Study showing drugs exported to Africa are substandard prompts backlash from generic drugmakers
The Indian pharmaceutical industry has asked its government to sue authors of a study published by the US National Bureau of Economic Research (NBER) in early September. The study found that the quality of some drugs exported by certain Indian generic drug companies to Africa was inferior to the same type of drugs sold within India and in non-African countries.
India is regarded as the ‘developing world’s pharmacy’, as it produces one-fifth of the world’s generic drug supply. But the Indian generic drug industry has recently come under scrutiny. Last year, Ranbaxy – India’s largest generics manufacturer – was fined $500 million (£330 million) by the US Food and Drug Administration (FDA) for selling adulterated drugs. And inspections of Indian manufacturing facilities have also led to the FDA issuing a series of import bans on Indian-made products.
A team of researchers, led by Roger Bate of the American Enterprise Institute think tank, tested 1470 samples of ‘made in India’ labeled antibiotics and tuberculosis medicines bought from five cities in India and 17 other low-to-middle-income countries outside of India.
The samples were tested for their active ingredient content. If a drug had no active ingredient, it was termed falsified; if it had some active ingredient, but less than 80% of the stated dose, it was considered substandard. 11% of the samples failed these quality tests – 103 (7%) were substandard and 57 (4%) were falsified. The likelihood of African samples falling short of quality benchmarks was also higher compared to the same type of drugs purchased from India or non-African nations such as China, Brazil, Turkey, Thailand, and Russia.
The majority of registered drugs across Africa, India, and non-African countries passed the test. However, the process of registering drugs to be sold legally can be slow and expensive, so many remain unregistered and are sold illegally. The pass rate among unregistered drugs was abysmally low, at 50% in Africa and 67% in India. Most of the unregistered medicines that failed the test in these locations were substandard, rather than falsified – the researchers attribute this to the higher risk and lower return of counterfeiting unregistered brands.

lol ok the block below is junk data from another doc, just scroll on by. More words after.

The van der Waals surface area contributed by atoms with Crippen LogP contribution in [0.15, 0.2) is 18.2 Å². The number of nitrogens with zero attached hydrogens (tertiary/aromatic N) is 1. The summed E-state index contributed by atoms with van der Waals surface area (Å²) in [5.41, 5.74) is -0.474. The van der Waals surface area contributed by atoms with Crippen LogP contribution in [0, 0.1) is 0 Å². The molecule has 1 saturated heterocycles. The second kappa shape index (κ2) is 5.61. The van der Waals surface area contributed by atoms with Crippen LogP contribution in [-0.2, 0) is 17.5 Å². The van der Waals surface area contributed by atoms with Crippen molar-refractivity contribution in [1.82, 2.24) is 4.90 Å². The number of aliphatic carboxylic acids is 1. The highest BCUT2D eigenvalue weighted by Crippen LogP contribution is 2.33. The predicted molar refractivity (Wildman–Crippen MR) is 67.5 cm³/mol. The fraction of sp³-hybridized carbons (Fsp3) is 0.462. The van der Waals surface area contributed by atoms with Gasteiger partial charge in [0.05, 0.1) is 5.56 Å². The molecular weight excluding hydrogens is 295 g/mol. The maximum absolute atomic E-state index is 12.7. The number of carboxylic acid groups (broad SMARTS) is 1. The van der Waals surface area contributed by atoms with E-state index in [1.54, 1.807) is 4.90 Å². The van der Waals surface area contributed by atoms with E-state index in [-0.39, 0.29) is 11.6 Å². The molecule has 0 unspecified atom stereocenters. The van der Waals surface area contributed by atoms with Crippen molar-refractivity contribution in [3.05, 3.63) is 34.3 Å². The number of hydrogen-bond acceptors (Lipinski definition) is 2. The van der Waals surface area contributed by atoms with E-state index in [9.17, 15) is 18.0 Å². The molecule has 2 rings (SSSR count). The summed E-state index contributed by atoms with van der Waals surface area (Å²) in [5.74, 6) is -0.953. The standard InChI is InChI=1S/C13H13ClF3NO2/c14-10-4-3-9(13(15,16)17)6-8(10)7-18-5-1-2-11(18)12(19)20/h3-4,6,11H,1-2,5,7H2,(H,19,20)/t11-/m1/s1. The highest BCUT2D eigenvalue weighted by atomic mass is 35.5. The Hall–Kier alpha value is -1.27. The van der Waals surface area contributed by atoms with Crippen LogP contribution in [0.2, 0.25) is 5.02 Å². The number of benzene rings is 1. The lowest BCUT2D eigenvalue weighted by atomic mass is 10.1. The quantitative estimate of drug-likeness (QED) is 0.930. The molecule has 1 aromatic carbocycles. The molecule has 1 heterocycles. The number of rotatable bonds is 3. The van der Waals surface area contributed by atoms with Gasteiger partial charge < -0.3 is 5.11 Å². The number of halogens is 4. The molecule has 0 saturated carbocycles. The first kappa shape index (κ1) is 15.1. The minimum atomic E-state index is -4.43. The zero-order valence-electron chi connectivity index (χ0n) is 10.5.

The researchers contend that degradation due to improper storage and poor distribution are unlikely to be the causes of inferior drug quality in Africa. Their previous research had found that innovator-brand ciprofloxacin, claiming to be manufactured in the US and Western Europe, invariably passed quality tests, irrespective of where it was purchased.
The NBER study has provoked a strong backlash in India. ‘If the authors were genuinely concerned about the health of people in Africa, the test results should have been immediately reported to Indian and African drug regulators,’ said Dilip Shah, secretary-general of the Indian Pharmaceutical Alliance. Gopal Dabade, a public health activist with the advocacy group All India Drug Action Network, called it ‘an attempt by Western pharmaceutical companies to malign the reputation of Indian generic drug makers.’ Further criticism was levelled at the paper’s release before it had been peer-reviewed.
In an online rebuttal, the authors defended their data and slammed India’s threat to take them to court. ‘Is that really how India wants to be viewed in the world: as illiberal, hypersensitive, and more concerned about shooting the messenger than responding to our message to improve drug quality and save lives?’ they said.